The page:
July 23, 2014
Leading Airlines in India Urged to Ban Shipping Shark Fins
In the wake of growing global concern over decreasing shark populations and degrading health of marine ecosystems, Humane Society International India has petitioned leading airlines in India to end their role in the international trade in shark fins. In their letters to the management of leading Indian carriers – Jet Airways and Air India - HSI/India has sought for these airlines to institute a policy against shipment of shark fins. HSI’s letters joins an earlier petition led by WildlifeRisk and signed by over several dozen groups around the world.
Research has repeatedly pointed to the fact that India is the world’s second largest shark catching nation and one of the world’s exporters of shark fins. Reports have further revealed that the shark fin trade is today one of the leading contributors to the decimation of sharks globally. Trade reports and undercover investigations have revealed that shark fins are most commonly transported from India to places like Hong Kong, Dubai and China as cargo on airlines.
N.G. Jayasimha, HSI India’s managing director, said: “As top predators, sharks are important to the survival and maintenance of healthy marine ecosystems. However, traders in India have found top dollar buyers and lucrative markets in many East Asian and Southeast Asian countries where shark fins are in high demand. We encourage airline giants such as Jet Airways and Air India to end the role they are playing in a trade that is harming these keystone species.”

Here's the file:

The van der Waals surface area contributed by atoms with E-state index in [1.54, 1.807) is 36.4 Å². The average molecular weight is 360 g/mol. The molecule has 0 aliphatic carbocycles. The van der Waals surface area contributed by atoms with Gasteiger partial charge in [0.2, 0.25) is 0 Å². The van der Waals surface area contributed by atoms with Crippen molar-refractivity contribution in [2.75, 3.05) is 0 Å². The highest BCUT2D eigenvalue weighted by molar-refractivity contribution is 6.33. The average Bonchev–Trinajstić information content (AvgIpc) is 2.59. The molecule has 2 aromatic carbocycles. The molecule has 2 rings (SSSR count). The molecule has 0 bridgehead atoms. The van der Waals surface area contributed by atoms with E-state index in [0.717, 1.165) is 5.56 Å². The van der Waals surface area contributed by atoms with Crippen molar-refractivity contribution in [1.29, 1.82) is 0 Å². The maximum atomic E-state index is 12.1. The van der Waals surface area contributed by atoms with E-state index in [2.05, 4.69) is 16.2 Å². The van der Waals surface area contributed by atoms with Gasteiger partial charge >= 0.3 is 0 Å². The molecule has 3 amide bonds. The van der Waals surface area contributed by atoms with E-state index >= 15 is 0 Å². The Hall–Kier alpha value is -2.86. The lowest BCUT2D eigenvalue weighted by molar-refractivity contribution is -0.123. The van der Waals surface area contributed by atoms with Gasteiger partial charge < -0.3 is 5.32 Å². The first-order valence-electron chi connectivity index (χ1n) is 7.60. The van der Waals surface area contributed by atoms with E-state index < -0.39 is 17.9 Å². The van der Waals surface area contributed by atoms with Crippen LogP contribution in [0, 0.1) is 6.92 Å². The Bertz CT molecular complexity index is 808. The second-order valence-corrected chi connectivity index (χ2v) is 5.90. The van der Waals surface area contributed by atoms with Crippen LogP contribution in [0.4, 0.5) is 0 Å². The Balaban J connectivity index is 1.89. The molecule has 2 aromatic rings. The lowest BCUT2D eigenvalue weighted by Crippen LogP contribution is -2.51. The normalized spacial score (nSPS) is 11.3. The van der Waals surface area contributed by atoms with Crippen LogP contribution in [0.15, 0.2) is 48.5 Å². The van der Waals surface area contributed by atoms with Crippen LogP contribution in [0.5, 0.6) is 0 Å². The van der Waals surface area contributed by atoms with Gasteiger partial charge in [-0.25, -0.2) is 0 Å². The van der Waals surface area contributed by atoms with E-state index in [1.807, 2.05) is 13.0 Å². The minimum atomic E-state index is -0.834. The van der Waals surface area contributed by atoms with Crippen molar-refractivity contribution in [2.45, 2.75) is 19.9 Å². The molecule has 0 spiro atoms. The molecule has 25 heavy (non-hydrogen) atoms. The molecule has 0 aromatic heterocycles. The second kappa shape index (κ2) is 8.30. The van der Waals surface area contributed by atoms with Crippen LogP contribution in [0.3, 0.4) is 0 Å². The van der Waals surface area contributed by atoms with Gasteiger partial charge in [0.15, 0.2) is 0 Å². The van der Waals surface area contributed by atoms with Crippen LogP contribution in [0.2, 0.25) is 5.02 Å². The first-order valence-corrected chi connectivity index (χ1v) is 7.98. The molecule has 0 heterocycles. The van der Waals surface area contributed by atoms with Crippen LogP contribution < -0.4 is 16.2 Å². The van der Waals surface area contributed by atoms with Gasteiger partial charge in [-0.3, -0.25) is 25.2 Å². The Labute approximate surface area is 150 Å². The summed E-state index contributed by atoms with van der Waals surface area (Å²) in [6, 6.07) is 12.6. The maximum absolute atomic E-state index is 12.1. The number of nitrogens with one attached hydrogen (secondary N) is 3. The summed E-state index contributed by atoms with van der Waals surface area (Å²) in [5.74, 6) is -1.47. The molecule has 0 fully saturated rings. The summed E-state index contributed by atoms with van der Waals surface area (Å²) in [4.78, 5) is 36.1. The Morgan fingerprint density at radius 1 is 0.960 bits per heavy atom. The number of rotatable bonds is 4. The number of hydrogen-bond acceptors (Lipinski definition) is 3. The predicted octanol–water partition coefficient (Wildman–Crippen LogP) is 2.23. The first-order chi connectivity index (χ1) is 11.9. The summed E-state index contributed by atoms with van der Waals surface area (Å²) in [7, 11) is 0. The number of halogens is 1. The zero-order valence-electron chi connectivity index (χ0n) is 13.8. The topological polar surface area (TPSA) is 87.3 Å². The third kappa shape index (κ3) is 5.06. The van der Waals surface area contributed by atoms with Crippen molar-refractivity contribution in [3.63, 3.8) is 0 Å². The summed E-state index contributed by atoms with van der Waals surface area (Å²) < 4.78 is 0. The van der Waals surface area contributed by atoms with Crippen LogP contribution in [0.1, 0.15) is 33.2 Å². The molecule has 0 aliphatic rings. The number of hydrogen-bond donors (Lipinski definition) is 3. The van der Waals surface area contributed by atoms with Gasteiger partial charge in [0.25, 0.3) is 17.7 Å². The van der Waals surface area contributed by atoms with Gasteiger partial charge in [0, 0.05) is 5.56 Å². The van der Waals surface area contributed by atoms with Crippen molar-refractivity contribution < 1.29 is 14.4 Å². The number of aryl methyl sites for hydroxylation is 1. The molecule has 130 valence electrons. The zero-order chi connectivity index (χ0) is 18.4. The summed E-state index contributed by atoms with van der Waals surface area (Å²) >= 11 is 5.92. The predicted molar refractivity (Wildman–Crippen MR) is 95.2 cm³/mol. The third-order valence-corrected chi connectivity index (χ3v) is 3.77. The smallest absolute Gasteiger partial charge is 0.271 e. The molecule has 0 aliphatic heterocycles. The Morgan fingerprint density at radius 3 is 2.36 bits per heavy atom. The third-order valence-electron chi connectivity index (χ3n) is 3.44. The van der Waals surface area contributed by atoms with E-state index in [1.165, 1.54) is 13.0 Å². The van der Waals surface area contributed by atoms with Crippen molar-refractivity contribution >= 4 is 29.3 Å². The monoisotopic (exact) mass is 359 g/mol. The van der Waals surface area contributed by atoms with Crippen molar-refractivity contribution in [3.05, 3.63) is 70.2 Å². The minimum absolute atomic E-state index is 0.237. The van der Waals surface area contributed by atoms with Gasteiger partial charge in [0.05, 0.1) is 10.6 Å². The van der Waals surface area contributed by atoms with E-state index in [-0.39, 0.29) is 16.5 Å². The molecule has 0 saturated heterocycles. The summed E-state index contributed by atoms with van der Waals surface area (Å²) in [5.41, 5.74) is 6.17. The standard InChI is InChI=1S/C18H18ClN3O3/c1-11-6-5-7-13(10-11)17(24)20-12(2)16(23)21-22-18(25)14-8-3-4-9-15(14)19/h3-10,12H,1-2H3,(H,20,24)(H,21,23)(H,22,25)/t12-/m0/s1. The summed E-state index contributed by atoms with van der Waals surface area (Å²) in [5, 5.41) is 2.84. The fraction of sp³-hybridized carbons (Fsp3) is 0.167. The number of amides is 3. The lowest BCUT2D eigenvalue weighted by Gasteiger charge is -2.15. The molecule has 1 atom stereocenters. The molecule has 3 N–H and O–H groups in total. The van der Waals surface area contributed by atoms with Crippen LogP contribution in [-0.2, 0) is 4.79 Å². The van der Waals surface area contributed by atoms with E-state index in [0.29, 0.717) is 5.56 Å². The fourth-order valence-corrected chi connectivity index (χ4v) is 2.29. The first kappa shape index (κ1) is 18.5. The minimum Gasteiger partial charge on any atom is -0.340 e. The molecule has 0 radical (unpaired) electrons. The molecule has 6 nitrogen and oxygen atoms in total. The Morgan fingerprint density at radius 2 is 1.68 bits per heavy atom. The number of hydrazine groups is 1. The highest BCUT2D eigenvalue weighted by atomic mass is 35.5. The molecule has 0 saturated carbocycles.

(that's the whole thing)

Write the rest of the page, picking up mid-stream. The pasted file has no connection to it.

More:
In June 2014, Etihad Airways, which holds a 24 percent minority stake in Jet Airways, has also announced its decision to ban shark fin as well as live primate shipments. HSI/India hopes that Jet Airways shall follow in the example of Etihad and declare a similar decision on its cargo services in India.
The Wildlife Protection Act of India, 1972, offers the highest level of protection to ten species of sharks by listing them under Schedule I. Further, the international trade in numerous other species is regulated under the Convention on International Trade in Endangered Species, to which India is a signatory. “Owing to the fact that it is often difficult to identify the species from the fins alone, trade in fins from protected shark species is also rampant. Furthermore, traders are exploiting existing loopholes in the listing of wildlife products as per customs regulations and are able to effectively pass off fins for other permitted wildlife-based products,” says Jayasimha.
By adopting a policy against the transport of shark fins, these airlines would be joining the internationally growing league of environmentally conscious airlines such as Emirates, Philippines Airlines, Korean Airlines, Asiana Airlines, Qantas and Air New Zealand, all of whom have made a public commitment to stop carrying shark fins.
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